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This time Euro’s traditional Santa Claus rally faces a high threshold


(Bloomberg) — After the euro’s best month since 2010, traders looking to a traditional rally at the end of the year may be disappointed.

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History shows that the coin tends to appreciate against the dollar in December. But after gaining more than 5% in November, the benchmark for seasonal cheers is much higher.

That’s even before investors consider a host of macroeconomic obstacles for the region as it prepares for a potential energy crisis this winter. Some big central bank meetings are also needed, and euro bulls have a lot of risk to navigate.

Derek Halpenny, head of research at MUFG, said: “The seasonal euro trend is strong but the rally in October and especially November could mean the move has started early. than usual”. 2023. “The fundamentals for a sustained sell-off of the US dollar are not quite ready yet.”

The euro spiked last month on bets that the Federal Reserve would slow down its hiking campaign to weaken the dollar and investors speculated China would reopen its economy. Some data showing that the eurozone’s recession has slowed has also raised hopes that a widely anticipated recession could turn out to be less severe than initially feared.

Seasonal currency trends are often dismissed as mere coincidence, although the time-specific cash flow argument makes more sense for December. That’s when investors close positions when Liquidity evaporates heading into the holiday season, while European year-end reporting requirements could trigger repatriation cash flows.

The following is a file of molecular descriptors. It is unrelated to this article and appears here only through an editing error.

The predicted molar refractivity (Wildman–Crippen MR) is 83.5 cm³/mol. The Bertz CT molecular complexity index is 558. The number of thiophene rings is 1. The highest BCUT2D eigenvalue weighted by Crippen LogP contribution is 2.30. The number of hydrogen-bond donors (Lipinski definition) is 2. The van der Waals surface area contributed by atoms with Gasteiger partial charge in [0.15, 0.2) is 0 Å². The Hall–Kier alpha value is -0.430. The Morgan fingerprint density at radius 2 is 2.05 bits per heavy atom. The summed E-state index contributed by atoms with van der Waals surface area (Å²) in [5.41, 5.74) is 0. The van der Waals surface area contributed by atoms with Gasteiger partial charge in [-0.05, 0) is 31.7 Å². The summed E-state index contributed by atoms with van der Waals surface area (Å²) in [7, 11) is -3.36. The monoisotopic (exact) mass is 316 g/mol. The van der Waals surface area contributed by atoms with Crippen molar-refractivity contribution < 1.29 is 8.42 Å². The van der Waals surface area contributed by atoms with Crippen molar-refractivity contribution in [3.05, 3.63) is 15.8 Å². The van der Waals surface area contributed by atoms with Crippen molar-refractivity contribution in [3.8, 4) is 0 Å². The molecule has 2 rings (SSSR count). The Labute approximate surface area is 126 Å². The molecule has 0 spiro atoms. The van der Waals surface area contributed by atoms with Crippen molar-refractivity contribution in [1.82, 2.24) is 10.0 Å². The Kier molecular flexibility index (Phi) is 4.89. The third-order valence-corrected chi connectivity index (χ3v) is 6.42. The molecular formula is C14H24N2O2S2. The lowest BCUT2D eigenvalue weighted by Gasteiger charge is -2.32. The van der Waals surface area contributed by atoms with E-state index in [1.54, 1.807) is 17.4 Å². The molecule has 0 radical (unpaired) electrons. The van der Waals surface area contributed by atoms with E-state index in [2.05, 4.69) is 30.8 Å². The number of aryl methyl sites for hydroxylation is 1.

The euro has appreciated on 15 of the 23 December since its inception. That means an average gain of 1.5% — more than double the next best month.

Simon Harvey, head of currency analysis at Monex Europe, said the historical performance could be partly a by-product of negative European interest rates. There will be capital outflows out of Europe as investors seek higher-yielding assets elsewhere, only to have those capital flows back home during the year-end reporting period.

But now the market is grappling with a new inflation regime and higher interest rates.

“This year is going to be interesting for two reasons: dollar strength has been curtailed throughout November following the October CPI announcement, and the ECB has come out of negative rates.”

Risk ratio

Risks could increase by mid-month, when the European Central Bank and Federal Reserve are expected to slow the pace of rate hikes. If the Fed continues to flag high inflation risks, that could drive investors back to the dollar at the expense of the euro. Other clues to inflationary pressures could come from next week’s data on US producer prices, jobless claims and sentiment.

“Given the key central bank decisions in mid-month, when liquidity starts to weaken, the euro correction still remains to be seen,” said Jeremy Stretch, head of G10 forex strategy at CIBC in London. is a real risk”.

Weather is also increasingly seen as a major threat to the currency’s interests. There are signs that temperatures are about to drop in Northern Europe, testing the region’s winter readiness amid supply constraints since Russia’s invasion of Ukraine.

That is a risk acknowledged even by euro bulls like Nomura strategist Jordan Rochester. He expects a rally to $1.08 by mid-December before $1.10 is reached in late January. He concedes that seasonal trends must be taken “seriously.” ” and sees weather and energy prices as the main risks to its call.

“We are not going to put the issue of seasonality alone. Instead, it could be macro factors and flows that determine the price action over the next four weeks,” he said, citing more positive European economic data and the inflow of funds into swaps. EUR portfolio. “We will need to keep a close eye on weather forecasts and natural gas futures.”

According to Brad Bechtel, forex strategist at Jefferies in New York, currency volatility in any direction could be exacerbated by diminishing liquidity ahead of the year-end holiday season. Moreover, exchanges this year may also be postponed by the matches of the soccer World Cup, which will end a week before Christmas, he added.

“That could mean moving to 1.10 or even parity,” he said, adding that a move to 1.00 is a more viable option, as he expects that The dollar sell-off will ease this month.

–With support from Vassilis Karamanis and Libby Cherry.

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